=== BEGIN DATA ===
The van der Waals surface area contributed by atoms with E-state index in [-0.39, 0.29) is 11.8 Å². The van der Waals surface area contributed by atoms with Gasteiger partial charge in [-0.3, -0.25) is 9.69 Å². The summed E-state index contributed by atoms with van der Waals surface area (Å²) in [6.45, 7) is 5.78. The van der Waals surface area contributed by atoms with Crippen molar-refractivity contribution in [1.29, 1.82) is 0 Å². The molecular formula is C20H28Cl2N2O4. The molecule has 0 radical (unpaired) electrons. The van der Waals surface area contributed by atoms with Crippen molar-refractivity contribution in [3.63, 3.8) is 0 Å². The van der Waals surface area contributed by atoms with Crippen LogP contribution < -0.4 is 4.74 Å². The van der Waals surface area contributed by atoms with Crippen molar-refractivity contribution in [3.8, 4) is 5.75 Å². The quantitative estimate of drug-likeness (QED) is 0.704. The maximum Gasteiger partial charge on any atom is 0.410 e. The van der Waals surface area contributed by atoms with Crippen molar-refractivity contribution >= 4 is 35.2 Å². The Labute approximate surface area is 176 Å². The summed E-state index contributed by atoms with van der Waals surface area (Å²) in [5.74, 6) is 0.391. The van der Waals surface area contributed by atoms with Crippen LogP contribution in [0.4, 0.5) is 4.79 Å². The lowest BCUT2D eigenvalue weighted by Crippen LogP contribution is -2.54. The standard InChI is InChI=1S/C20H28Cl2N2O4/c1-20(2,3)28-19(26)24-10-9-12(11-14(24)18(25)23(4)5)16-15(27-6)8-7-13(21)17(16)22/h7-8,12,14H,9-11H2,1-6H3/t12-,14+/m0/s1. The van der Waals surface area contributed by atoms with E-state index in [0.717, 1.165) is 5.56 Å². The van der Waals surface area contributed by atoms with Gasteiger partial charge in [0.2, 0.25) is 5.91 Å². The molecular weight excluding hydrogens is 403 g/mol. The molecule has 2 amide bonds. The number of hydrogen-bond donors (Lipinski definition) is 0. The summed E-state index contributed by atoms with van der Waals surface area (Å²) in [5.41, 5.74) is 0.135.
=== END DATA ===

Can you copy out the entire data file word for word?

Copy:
The van der Waals surface area contributed by atoms with E-state index in [-0.39, 0.29) is 11.8 Å². The van der Waals surface area contributed by atoms with Gasteiger partial charge in [-0.3, -0.25) is 9.69 Å². The summed E-state index contributed by atoms with van der Waals surface area (Å²) in [6.45, 7) is 5.78. The van der Waals surface area contributed by atoms with Crippen molar-refractivity contribution in [1.29, 1.82) is 0 Å². The molecular formula is C20H28Cl2N2O4. The molecule has 0 radical (unpaired) electrons. The van der Waals surface area contributed by atoms with Crippen molar-refractivity contribution in [3.63, 3.8) is 0 Å². The van der Waals surface area contributed by atoms with Crippen LogP contribution < -0.4 is 4.74 Å². The van der Waals surface area contributed by atoms with Crippen molar-refractivity contribution in [3.8, 4) is 5.75 Å². The quantitative estimate of drug-likeness (QED) is 0.704. The maximum Gasteiger partial charge on any atom is 0.410 e. The van der Waals surface area contributed by atoms with Crippen molar-refractivity contribution >= 4 is 35.2 Å². The Labute approximate surface area is 176 Å². The summed E-state index contributed by atoms with van der Waals surface area (Å²) in [5.74, 6) is 0.391. The van der Waals surface area contributed by atoms with Crippen LogP contribution in [0.4, 0.5) is 4.79 Å². The lowest BCUT2D eigenvalue weighted by Crippen LogP contribution is -2.54. The standard InChI is InChI=1S/C20H28Cl2N2O4/c1-20(2,3)28-19(26)24-10-9-12(11-14(24)18(25)23(4)5)16-15(27-6)8-7-13(21)17(16)22/h7-8,12,14H,9-11H2,1-6H3/t12-,14+/m0/s1. The van der Waals surface area contributed by atoms with E-state index in [0.717, 1.165) is 5.56 Å². The van der Waals surface area contributed by atoms with Gasteiger partial charge in [0.2, 0.25) is 5.91 Å². The molecular weight excluding hydrogens is 403 g/mol. The molecule has 2 amide bonds. The number of hydrogen-bond donors (Lipinski definition) is 0. The summed E-state index contributed by atoms with van der Waals surface area (Å²) in [5.41, 5.74) is 0.135.